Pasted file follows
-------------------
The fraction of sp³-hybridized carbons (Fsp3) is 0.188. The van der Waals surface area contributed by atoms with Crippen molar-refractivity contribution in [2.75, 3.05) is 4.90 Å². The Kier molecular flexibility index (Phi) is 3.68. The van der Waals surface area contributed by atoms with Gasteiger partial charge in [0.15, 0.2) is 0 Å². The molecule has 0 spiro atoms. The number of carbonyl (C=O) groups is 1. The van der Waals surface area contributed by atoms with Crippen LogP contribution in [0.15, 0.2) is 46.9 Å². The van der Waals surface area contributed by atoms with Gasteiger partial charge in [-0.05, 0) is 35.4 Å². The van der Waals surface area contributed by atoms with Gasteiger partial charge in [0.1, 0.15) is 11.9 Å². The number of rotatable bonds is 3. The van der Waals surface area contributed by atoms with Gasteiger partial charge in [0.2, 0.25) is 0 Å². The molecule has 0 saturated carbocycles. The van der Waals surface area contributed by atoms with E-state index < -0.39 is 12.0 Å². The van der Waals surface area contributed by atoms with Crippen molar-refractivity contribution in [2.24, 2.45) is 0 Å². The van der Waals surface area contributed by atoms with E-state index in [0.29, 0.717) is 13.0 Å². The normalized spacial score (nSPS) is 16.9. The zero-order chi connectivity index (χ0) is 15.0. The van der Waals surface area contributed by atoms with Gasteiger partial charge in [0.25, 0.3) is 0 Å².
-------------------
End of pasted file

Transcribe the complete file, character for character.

The fraction of sp³-hybridized carbons (Fsp3) is 0.188. The van der Waals surface area contributed by atoms with Crippen molar-refractivity contribution in [2.75, 3.05) is 4.90 Å². The Kier molecular flexibility index (Phi) is 3.68. The van der Waals surface area contributed by atoms with Gasteiger partial charge in [0.15, 0.2) is 0 Å². The molecule has 0 spiro atoms. The number of carbonyl (C=O) groups is 1. The van der Waals surface area contributed by atoms with Crippen LogP contribution in [0.15, 0.2) is 46.9 Å². The van der Waals surface area contributed by atoms with Gasteiger partial charge in [-0.05, 0) is 35.4 Å². The van der Waals surface area contributed by atoms with Gasteiger partial charge in [0.1, 0.15) is 11.9 Å². The number of rotatable bonds is 3. The van der Waals surface area contributed by atoms with Gasteiger partial charge in [0.2, 0.25) is 0 Å². The molecule has 0 saturated carbocycles. The van der Waals surface area contributed by atoms with E-state index < -0.39 is 12.0 Å². The van der Waals surface area contributed by atoms with Crippen molar-refractivity contribution in [2.24, 2.45) is 0 Å². The van der Waals surface area contributed by atoms with E-state index in [0.29, 0.717) is 13.0 Å². The normalized spacial score (nSPS) is 16.9. The zero-order chi connectivity index (χ0) is 15.0. The van der Waals surface area contributed by atoms with Gasteiger partial charge in [0.25, 0.3) is 0 Å².